“Thomasina: Septimus, what is carnal embrace?”
Septimus: Carnal embrace is the practice of throwing ones arms around a side of beef.
Thomasina: Is that all?
Septimus: No… a shoulder of mutton, a haunch of venison well hugged, an embrace of grouse”
Thomasina: …Is canal embrace kissing?
Thomasina: I thought as much. I hope you are ashamed…if you do not teach me the true meaning of things, who will?”
Septimus Ah. Yes, I am ashamed. Carnal embrace is sexual congress, which is the insertion of the male genital organ into the female genital organ for purposes of procreation and pleasure. Fermat’s theorem, by contrast, asserts that when x, y and z are the whole numbers each raised to the power of n, the sum of the first two can never equal the third when n is greater than 2.
Septimus Nevertheless, that is the theorem.”
It is 1809 and thirteen year old Thomasina Coverly has been assigned Fermat’s last theorem, as yet unproved by the finest minds in the world, by her tutor Septimus Hodge. She is a dynamic child, ‘the genius of the place’ as Hannah Jarvis describes her in the same room 180 years later. But great changes are taking place and what is to happen over the coming weeks will continue to enthral and perplex historians through to the modern day.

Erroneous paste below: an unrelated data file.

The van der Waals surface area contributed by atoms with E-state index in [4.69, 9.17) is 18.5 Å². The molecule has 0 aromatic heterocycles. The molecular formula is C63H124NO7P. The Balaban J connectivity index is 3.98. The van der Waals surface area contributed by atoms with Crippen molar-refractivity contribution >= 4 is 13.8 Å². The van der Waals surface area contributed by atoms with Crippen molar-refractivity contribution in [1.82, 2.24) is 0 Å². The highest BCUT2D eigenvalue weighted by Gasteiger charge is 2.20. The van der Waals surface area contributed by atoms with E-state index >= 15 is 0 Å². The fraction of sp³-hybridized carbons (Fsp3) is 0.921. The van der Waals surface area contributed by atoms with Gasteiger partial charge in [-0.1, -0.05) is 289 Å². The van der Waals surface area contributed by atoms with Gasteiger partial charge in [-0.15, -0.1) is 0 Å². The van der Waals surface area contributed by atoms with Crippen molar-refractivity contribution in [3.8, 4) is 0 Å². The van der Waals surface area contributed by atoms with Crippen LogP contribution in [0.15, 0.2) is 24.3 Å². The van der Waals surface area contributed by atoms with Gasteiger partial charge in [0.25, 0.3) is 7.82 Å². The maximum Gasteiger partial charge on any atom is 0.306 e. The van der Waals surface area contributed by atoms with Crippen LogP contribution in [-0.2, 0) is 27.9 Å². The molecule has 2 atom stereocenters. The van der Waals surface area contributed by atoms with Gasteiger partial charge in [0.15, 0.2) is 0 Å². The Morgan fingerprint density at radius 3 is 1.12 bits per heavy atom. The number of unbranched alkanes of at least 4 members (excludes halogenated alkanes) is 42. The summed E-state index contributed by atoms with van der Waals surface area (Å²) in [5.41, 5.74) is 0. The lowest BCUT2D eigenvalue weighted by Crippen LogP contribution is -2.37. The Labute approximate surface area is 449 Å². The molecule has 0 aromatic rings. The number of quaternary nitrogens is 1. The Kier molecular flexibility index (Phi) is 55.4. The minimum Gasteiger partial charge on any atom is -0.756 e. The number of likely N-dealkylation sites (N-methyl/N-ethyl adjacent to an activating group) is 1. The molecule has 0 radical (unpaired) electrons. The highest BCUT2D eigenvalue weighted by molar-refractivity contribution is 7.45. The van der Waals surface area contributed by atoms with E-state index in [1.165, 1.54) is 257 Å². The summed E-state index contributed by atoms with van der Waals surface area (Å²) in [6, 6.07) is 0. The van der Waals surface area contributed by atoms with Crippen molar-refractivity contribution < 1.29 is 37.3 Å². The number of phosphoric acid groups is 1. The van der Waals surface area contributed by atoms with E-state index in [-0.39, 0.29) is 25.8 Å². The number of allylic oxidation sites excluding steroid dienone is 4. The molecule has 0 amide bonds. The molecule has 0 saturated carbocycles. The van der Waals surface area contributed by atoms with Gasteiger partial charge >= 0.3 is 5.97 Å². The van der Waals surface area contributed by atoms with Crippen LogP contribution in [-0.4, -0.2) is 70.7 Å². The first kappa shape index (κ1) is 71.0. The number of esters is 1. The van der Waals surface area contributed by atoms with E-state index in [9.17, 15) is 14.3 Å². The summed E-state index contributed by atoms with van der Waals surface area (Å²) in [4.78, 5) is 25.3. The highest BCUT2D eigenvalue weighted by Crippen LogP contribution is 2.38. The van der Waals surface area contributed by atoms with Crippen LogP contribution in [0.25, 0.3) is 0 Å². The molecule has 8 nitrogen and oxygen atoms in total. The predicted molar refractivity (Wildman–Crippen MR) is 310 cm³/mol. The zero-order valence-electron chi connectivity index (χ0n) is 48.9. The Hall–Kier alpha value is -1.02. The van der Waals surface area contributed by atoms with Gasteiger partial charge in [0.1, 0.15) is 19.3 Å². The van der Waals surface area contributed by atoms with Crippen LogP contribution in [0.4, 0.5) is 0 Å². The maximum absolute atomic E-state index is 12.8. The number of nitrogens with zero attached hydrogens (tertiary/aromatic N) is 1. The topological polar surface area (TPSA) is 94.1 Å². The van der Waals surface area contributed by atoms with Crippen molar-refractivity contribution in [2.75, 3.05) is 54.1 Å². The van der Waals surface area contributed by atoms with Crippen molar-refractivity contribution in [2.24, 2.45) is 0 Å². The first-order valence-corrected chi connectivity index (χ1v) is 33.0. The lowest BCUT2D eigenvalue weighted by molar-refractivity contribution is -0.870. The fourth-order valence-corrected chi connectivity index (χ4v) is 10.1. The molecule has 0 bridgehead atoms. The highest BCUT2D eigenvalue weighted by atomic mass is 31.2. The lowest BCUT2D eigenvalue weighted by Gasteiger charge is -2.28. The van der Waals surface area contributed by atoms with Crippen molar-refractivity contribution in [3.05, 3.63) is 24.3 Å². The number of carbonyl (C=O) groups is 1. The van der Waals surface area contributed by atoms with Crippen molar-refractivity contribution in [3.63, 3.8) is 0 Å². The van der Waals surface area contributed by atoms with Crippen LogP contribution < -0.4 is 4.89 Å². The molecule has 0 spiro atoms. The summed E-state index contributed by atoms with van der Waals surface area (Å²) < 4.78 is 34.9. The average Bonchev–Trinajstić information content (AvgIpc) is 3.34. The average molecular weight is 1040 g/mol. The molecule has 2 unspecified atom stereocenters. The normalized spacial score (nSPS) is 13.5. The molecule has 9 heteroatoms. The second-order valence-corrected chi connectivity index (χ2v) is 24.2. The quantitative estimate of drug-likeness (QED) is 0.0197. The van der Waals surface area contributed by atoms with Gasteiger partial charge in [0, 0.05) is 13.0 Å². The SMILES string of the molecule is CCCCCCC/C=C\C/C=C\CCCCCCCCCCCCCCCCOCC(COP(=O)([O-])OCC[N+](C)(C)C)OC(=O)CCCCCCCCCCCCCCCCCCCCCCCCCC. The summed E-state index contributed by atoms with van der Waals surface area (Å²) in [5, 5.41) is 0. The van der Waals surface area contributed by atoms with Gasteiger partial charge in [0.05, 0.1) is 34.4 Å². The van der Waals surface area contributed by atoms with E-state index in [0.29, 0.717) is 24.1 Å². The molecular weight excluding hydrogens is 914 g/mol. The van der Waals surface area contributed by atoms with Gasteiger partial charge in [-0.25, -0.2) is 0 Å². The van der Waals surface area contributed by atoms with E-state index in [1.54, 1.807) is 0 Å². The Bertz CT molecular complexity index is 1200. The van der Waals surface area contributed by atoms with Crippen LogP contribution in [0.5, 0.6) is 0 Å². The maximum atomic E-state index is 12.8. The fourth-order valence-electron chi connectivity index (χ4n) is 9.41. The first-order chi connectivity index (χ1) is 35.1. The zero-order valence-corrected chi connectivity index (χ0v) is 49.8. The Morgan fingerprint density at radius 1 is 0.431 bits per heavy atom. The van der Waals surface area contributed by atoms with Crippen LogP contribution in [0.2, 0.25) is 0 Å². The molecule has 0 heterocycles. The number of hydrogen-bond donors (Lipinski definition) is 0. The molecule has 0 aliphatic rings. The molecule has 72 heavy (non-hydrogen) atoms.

Arcadia is a play of great wit and grand ideas, revolving around the quest to uncover the scandal that is said to have taken place when Lord Byron visited Sidley Park shortly before he fled abroad. But can the truth ever compete with the vivid imagination of the investigating historian?
With dark humour and irony the plot flicks back and forth between the centuries as fantastically rounded characters search to uncover hidden truths, both about the past and their own age. Themes of free will and determination interchange with mathematical and scientific theory, and the disruptive influence of sex on the orbit of our lives – “the attraction which Newton left out.”
Few works have ever exercised my brain so completely; this is a thoroughly original and reverting play which will keep you guessing until the end and when you finally realise what is about to happen it is all you can do not to jump from the audience and run on to stage to prevent the inevitable climax.
Put simply I have no idea how Stoppard was able to realise such a complex plot so fantastically. If ever a play had everything then this is it. You will laugh loud and hard, you brain will reel from the onslaught of grand ideas and, in the end, you will be unable to fight off the tears for the tragic irony of history. For as a cup of tea cools to room temperature if left alone, so history can only go in one direction, never again to be fully recreated.
Arcadia is the pinnacle of Tom Stoppard’s glittering career. I do not know the superlatives to say more.
9 out of 10